I think there needs to be a middle ground. I think Marco Rubio could potentially provide that middle ground, where he’s balanced and he’s composed and he has a great way of presenting things. I just wish he were a little more natural. He does sound a little rehearsed to me. Hillary sounds like a robot. She has a hard time connecting with people.

I think the key as a politician is to take a page out of Reagan’s playbook and really be unafraid to be yourself, to be funny, to be charming, and you can have all of those great policy ideas, but if you don’t present them in a way that’s engaging, no one’s listening to you. No one’s really going to take anything from what you’ve said.

On that stage, a lot of people just vanished. Ted Cruz is a great guy, but his delivery is not great. He sounds a little bit preachy. I think these guys and girls need a lesson in public relations more than politics. You’re selling a product. Policy is a product, and you have to sell it.

What’s appealing about Donald Trump is that he’s this no nonsense kind of guy. He says whatever he thinks. He doesn’t filter anything. Could that potentially be a problem, ultimately? Yeah. It could because you’re dealing with high profile leaders of other countries. You don’t want him going on Twitter and having a Twitter war with them. But there is something appealing about that. I think there is a fine line. Somewhere between a Marco Rubio and a Donald Trump is probably where the candidate should be in my opinion.

Do you think that either of these candidates, the two front runners, could lead the nation effectively or lead it in the best direction?

I think Hillary would probably be a continuation of what we have now. I don’t think much would really change. Is she an effective leader? I don’t like her policy, so I think it’s just going to be bigger government. It’s going to be more expansion of existing policy that’s not helpful.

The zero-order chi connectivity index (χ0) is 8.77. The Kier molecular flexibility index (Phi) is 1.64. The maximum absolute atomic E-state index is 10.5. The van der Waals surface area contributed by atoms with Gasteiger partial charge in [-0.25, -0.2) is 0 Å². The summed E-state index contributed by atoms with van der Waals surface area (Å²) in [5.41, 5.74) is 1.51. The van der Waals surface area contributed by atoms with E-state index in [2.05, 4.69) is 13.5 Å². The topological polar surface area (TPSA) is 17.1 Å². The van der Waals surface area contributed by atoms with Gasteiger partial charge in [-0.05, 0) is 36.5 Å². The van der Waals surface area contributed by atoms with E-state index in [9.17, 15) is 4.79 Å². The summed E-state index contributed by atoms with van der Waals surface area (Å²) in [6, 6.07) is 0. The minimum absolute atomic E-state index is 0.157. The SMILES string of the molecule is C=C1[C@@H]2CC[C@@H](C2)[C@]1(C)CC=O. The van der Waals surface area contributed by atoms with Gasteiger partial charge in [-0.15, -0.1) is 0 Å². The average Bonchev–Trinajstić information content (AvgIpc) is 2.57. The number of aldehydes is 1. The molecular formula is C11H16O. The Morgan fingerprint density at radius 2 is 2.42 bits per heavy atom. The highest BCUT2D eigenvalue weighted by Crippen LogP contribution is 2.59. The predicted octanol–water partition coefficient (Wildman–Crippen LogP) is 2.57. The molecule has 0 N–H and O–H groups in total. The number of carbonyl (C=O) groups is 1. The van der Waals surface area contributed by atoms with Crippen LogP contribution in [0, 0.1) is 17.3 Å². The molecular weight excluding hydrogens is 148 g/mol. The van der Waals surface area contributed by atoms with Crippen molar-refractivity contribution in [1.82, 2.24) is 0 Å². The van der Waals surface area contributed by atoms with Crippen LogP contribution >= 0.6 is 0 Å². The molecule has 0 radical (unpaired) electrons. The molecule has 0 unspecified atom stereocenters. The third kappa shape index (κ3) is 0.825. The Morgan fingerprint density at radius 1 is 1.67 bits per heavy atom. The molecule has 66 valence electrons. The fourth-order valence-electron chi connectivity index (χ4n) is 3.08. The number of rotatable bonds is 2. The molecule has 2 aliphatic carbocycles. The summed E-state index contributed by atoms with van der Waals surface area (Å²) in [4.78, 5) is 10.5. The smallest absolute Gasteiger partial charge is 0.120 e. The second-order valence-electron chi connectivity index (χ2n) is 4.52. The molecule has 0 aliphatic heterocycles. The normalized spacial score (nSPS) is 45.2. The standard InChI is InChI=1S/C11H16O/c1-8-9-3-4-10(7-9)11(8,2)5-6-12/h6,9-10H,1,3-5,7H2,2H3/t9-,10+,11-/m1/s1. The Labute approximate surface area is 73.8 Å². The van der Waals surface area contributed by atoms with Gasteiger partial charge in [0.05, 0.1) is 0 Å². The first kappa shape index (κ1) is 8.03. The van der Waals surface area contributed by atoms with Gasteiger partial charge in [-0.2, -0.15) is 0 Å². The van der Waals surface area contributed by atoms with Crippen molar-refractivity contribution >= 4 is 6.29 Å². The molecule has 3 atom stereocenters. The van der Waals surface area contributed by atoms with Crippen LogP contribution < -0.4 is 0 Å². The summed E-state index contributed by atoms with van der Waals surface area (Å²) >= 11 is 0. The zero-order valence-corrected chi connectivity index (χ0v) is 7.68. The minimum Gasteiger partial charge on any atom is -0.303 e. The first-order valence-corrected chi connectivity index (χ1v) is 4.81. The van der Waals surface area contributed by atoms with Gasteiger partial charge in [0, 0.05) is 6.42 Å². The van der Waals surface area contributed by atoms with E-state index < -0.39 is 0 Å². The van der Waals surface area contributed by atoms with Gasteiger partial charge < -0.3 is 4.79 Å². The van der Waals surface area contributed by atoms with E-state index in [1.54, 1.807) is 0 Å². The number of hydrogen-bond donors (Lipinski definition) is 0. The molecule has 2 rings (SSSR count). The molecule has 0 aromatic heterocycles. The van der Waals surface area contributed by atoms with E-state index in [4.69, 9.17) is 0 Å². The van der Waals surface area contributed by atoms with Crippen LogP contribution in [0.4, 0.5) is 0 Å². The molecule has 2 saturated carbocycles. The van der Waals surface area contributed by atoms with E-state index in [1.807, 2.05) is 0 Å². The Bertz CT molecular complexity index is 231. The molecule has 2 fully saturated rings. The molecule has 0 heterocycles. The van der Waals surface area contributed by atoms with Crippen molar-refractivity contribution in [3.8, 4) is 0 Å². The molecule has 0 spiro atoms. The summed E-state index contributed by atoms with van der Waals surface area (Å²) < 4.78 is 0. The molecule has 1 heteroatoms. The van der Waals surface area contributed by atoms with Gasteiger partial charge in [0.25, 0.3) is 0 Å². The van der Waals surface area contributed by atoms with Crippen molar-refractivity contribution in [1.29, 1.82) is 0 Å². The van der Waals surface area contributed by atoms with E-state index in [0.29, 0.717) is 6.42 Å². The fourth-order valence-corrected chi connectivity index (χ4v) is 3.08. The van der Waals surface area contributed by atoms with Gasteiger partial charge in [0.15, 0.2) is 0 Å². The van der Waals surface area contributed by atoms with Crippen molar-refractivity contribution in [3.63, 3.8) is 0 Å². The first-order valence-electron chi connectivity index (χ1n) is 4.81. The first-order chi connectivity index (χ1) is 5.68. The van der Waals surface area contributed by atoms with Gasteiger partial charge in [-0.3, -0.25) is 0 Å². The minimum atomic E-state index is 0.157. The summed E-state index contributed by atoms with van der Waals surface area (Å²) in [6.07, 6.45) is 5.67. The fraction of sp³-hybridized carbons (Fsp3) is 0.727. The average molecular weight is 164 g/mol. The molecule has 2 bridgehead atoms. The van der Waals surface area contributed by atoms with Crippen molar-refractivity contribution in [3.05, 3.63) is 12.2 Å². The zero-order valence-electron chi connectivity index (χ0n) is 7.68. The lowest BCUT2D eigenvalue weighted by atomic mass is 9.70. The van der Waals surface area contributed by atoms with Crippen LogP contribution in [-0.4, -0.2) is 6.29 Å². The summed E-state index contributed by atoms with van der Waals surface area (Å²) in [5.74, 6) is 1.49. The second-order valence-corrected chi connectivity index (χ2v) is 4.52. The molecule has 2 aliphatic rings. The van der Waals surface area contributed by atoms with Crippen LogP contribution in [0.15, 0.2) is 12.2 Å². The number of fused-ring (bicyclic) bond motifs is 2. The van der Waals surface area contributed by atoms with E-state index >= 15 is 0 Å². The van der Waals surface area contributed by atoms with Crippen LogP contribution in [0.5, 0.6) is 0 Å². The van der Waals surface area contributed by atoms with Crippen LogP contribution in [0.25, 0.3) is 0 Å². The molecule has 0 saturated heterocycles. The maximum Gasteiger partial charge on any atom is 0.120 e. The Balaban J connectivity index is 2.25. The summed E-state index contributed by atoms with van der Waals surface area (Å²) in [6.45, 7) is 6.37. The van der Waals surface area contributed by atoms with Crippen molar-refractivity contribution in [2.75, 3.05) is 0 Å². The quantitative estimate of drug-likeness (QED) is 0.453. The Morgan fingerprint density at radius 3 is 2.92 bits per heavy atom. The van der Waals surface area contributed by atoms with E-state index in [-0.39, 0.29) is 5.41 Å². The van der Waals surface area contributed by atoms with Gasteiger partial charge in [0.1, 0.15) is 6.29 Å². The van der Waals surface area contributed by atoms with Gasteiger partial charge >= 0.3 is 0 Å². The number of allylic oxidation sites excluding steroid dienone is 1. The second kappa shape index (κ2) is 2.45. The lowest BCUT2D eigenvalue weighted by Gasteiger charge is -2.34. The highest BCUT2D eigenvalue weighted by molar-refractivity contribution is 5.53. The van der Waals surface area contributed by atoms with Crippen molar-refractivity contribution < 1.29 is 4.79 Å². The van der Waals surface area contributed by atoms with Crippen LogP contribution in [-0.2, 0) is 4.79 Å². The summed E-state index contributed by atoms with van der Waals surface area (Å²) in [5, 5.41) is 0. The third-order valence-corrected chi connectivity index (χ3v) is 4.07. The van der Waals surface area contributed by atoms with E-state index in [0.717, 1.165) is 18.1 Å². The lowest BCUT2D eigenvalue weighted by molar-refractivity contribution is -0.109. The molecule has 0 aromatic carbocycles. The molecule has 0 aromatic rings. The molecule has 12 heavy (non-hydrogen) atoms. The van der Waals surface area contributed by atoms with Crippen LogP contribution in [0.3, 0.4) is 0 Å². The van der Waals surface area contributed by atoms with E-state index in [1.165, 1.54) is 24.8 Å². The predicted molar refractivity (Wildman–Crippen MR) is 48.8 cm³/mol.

Donald Trump — he’s been a successful business man. He certainly brings assets to the table. He’s tough. I do think he would be tough with the people you need to be tough with. I’m a little concerned about his foreign policy experience, but I do trust that he would nominate people around him that would have that expertise. Could he potentially be good leader? Yeah. Am I sure? No, but I would rather have a Donald Trump in the White House than a Hillary Clinton because the policy behind him I think … I think the people he would hire and the people he would rest on would be more in line with policy that would be better for the country. Are they my ideals? No, but I have faith.

Have faith in the American people?

I have faith though they’re not … I don’t have faith in Hillary Clinton, but I have faith in people to elect a Republican that will get the job done.

Do you have any advice for American voters when choosing a candidate this year, and maybe specific advice for Republicans because there are so many candidates? How to weed out and choose the right ones?

I would follow your instinct. I would look at their records, and I would really pay attention to the debate formats. Who has specificity to what they’re saying? One thing about Carly Fiorina that I really like is that she’s very specific. When you’re specific with people they feel confident that you’re someone that can get the job done. Marco Rubio [does too] — he brings a lot of specificity, details. He’s not afraid to say this is how he would handle this. When it comes to foreign policy he has a lot of details. Donald Trump concerns me because he’s very ambiguous, so I’m always left thinking, “Well what does that mean? What would you actually do if you were in office?” He’s very vague.